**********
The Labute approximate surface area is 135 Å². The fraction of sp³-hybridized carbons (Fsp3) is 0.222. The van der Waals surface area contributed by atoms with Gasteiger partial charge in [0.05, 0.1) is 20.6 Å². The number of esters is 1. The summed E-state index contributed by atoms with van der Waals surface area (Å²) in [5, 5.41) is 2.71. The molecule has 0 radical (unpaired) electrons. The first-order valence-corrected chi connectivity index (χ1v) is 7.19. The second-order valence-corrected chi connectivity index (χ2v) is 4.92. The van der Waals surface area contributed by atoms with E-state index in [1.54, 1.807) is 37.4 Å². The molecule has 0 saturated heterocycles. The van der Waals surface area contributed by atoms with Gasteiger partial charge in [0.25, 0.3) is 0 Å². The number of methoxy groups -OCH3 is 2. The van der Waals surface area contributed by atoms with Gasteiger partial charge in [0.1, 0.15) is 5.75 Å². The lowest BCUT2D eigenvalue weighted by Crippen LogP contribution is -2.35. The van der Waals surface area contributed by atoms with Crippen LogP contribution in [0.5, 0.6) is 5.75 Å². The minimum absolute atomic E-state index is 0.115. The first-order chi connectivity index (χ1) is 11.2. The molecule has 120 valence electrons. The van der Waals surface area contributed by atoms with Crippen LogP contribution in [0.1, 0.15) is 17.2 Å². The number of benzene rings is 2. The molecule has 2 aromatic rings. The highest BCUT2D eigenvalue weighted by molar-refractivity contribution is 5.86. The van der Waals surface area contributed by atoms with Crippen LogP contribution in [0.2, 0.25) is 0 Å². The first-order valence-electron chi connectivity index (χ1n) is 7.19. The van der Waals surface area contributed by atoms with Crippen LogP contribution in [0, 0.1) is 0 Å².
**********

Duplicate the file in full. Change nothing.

The Labute approximate surface area is 135 Å². The fraction of sp³-hybridized carbons (Fsp3) is 0.222. The van der Waals surface area contributed by atoms with Gasteiger partial charge in [0.05, 0.1) is 20.6 Å². The number of esters is 1. The summed E-state index contributed by atoms with van der Waals surface area (Å²) in [5, 5.41) is 2.71. The molecule has 0 radical (unpaired) electrons. The first-order valence-corrected chi connectivity index (χ1v) is 7.19. The second-order valence-corrected chi connectivity index (χ2v) is 4.92. The van der Waals surface area contributed by atoms with E-state index in [1.54, 1.807) is 37.4 Å². The molecule has 0 saturated heterocycles. The van der Waals surface area contributed by atoms with Gasteiger partial charge in [0.25, 0.3) is 0 Å². The number of methoxy groups -OCH3 is 2. The van der Waals surface area contributed by atoms with Gasteiger partial charge in [0.1, 0.15) is 5.75 Å². The lowest BCUT2D eigenvalue weighted by Crippen LogP contribution is -2.35. The van der Waals surface area contributed by atoms with Crippen LogP contribution in [0.5, 0.6) is 5.75 Å². The minimum absolute atomic E-state index is 0.115. The first-order chi connectivity index (χ1) is 11.2. The molecule has 120 valence electrons. The van der Waals surface area contributed by atoms with Crippen LogP contribution in [0.1, 0.15) is 17.2 Å². The number of benzene rings is 2. The molecule has 2 aromatic rings. The highest BCUT2D eigenvalue weighted by molar-refractivity contribution is 5.86. The van der Waals surface area contributed by atoms with Crippen LogP contribution in [0.2, 0.25) is 0 Å². The first-order valence-electron chi connectivity index (χ1n) is 7.19. The van der Waals surface area contributed by atoms with Crippen LogP contribution in [0, 0.1) is 0 Å².